Chapter

Descriptivism and the Error Theory

R. M. Hare

in Moral Thinking

Published in print December 1981 | ISBN: 9780198246602
Published online November 2003 | e-ISBN: 9780191597596 | DOI: http://dx.doi.org/10.1093/0198246609.003.0004
 Descriptivism and the Error Theory

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Hare explicates descriptivism and J. L. Mackie's error theory and explains what is wrong with them with respect to moral disagreement and the prescriptive force of moral terms. The meaning of moral words, and their logic, lead us to believe that moral judgements are universal or universalizable prescriptions that are either overriding or related to overriding principles. When ordinary people use moral words, they are not intending to ascribe objective prescriptive properties to action. They are, in fact, intending to ascribe ordinary descriptive properties like the property of being, or the breaking of a promise. However, as a result of this state of affairs, individuals can very easily fall into the conceptual error of thinking that there are objective prescriptive properties. Hare seeks to show why philosophers make this mistake.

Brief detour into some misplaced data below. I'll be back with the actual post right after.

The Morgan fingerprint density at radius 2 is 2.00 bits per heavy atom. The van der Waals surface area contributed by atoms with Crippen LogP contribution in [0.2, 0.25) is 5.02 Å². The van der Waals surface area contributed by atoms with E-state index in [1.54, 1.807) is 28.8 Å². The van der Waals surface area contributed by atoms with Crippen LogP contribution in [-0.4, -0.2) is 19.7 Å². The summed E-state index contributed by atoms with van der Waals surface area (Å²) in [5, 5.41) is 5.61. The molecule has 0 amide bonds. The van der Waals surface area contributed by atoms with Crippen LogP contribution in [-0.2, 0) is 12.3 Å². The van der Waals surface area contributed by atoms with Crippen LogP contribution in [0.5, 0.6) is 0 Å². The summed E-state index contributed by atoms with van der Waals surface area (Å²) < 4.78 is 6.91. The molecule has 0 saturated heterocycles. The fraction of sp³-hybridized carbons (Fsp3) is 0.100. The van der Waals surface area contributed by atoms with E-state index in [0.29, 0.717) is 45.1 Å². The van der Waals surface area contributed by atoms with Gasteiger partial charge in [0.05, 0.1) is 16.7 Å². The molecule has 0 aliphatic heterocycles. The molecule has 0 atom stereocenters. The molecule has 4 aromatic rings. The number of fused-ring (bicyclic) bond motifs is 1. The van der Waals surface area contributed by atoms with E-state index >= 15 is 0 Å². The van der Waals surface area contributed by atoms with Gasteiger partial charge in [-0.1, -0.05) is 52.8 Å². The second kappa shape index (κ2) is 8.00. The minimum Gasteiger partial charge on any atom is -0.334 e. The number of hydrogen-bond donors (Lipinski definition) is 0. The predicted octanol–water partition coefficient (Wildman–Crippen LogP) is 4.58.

Keywords: descriptivism; error theory; J. L. Mackie; moral judgement; morality

Chapter.  8026 words. 

Subjects: Moral Philosophy

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